Winter story 1
While the minke whales presumably spend their winters in southern unknown waters ORES activities don’t stop. Throughout the winter we will keep you informed about events and progresses and will share background information and stories from the past.
Stay tuned until spring, when the minke whales return.
Master course in Scotland
In mid-September project director Ursula Tscherter started her master course at the University of St Andrews and the Sea Mammal Research Unit. Taught by experienced scientists and lecturers she will receive her Master of Research in Marine Mammal Science in August 2012.
By then she will not only have increased her background on marine mammals in general but also has gained vulnerable knowledge on the quantification, modelling and scientific analysis of marine mammal research data.
Sh has not yet chosen the topic for her thesis but will certainly write it on one of the many aspect about the lives of the St Lawrence minke whales. Certainly this full time commitment of hers will improve the future work of ORES and lead to an increase of scientific publications.
Unfortunately this also means that ORES can’t carry out a usual field season during the coming summer. However, focused data collection and at least two field courses will be carried out in September. In addition, it is planned to collect at least photo-identification data throughout the summer by experienced whale observers.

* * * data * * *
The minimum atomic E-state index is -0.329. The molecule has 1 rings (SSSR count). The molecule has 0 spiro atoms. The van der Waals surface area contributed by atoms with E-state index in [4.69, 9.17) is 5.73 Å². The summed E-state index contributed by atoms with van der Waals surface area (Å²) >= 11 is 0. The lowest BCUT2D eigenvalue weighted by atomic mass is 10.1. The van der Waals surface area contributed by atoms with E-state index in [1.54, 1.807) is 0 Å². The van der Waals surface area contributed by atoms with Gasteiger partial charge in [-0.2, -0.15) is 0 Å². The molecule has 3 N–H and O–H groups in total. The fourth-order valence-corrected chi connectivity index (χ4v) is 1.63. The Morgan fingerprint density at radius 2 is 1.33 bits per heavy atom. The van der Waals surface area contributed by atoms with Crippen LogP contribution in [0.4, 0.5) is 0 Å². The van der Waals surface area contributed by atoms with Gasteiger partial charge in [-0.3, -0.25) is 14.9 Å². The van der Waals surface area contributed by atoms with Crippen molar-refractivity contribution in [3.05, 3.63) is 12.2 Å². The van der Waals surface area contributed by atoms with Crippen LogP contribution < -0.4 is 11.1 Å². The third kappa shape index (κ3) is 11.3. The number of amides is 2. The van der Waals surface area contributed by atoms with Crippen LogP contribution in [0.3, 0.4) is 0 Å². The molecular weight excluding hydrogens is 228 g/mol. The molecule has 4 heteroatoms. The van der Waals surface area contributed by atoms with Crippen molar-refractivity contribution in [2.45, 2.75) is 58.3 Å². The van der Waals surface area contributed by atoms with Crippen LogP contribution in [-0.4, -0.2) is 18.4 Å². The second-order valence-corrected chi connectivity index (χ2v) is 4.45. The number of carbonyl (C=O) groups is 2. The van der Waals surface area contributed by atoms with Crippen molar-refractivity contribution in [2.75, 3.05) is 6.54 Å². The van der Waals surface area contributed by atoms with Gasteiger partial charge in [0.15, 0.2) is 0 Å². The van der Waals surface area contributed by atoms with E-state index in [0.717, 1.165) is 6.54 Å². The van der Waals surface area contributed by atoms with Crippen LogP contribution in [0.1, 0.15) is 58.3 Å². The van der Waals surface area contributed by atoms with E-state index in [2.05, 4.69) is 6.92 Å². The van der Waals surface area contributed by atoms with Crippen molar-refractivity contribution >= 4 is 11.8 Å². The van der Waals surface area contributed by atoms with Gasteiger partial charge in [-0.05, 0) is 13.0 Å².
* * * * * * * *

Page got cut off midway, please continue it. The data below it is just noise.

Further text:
ORES attends very first WhaleFest in Brighton
Organized by Planet Whale, whale-watching companies, cetacean conservation groups, artists, environmental educators and cetacean experts shared their activities with more than 2500 adults and hundreds of children beginning of November.
Ursula Tscherter presented ORES with videos, her life-sized whales on display and during lots of personal meetings. She especially used the unique opportunity to talk to people who offer minke whale watching trips in Scotland, Norway, Iceland and Australia. It was a great pleasure for to exchange scientific knowledge and field experiences with them. It was especially rewarding to talk to people from Reykjavik where watched minke whales are also killed minke whales.
A very productive workshop was held for operators to exchange experiences in order to improve their activities towards respectful and sustainable whale watching.
ORES will certainly use such events to develop some kind of collaboration among minke whale people to raise the public awareness about this poorly known species.
Read up on our field stories 2011